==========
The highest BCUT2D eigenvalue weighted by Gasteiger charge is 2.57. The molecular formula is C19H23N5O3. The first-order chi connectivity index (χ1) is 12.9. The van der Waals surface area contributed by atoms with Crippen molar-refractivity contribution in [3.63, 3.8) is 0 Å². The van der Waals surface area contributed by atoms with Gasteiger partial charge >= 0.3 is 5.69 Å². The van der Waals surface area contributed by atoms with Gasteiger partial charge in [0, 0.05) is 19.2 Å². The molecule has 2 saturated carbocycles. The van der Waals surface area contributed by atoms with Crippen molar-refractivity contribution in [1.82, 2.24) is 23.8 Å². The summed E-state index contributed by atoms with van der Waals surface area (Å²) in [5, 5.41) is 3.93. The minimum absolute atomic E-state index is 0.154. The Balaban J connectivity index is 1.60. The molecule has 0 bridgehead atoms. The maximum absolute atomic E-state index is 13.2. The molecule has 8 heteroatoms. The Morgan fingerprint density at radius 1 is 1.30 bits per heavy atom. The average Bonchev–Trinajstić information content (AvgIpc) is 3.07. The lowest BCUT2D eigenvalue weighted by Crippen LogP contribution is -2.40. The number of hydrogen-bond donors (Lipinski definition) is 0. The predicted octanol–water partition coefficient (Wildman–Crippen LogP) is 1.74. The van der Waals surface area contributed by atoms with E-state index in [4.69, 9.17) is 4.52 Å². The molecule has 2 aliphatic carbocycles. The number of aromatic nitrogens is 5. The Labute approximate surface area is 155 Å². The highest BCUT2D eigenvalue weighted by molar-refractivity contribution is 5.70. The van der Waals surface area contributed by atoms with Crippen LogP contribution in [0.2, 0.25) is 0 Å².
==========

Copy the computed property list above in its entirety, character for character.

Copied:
The highest BCUT2D eigenvalue weighted by Gasteiger charge is 2.57. The molecular formula is C19H23N5O3. The first-order chi connectivity index (χ1) is 12.9. The van der Waals surface area contributed by atoms with Crippen molar-refractivity contribution in [3.63, 3.8) is 0 Å². The van der Waals surface area contributed by atoms with Gasteiger partial charge >= 0.3 is 5.69 Å². The van der Waals surface area contributed by atoms with Gasteiger partial charge in [0, 0.05) is 19.2 Å². The molecule has 2 saturated carbocycles. The van der Waals surface area contributed by atoms with Crippen molar-refractivity contribution in [1.82, 2.24) is 23.8 Å². The summed E-state index contributed by atoms with van der Waals surface area (Å²) in [5, 5.41) is 3.93. The minimum absolute atomic E-state index is 0.154. The Balaban J connectivity index is 1.60. The molecule has 0 bridgehead atoms. The maximum absolute atomic E-state index is 13.2. The molecule has 8 heteroatoms. The Morgan fingerprint density at radius 1 is 1.30 bits per heavy atom. The average Bonchev–Trinajstić information content (AvgIpc) is 3.07. The lowest BCUT2D eigenvalue weighted by Crippen LogP contribution is -2.40. The number of hydrogen-bond donors (Lipinski definition) is 0. The predicted octanol–water partition coefficient (Wildman–Crippen LogP) is 1.74. The van der Waals surface area contributed by atoms with E-state index in [4.69, 9.17) is 4.52 Å². The molecule has 2 aliphatic carbocycles. The number of aromatic nitrogens is 5. The Labute approximate surface area is 155 Å². The highest BCUT2D eigenvalue weighted by molar-refractivity contribution is 5.70. The van der Waals surface area contributed by atoms with Crippen LogP contribution in [0.2, 0.25) is 0 Å².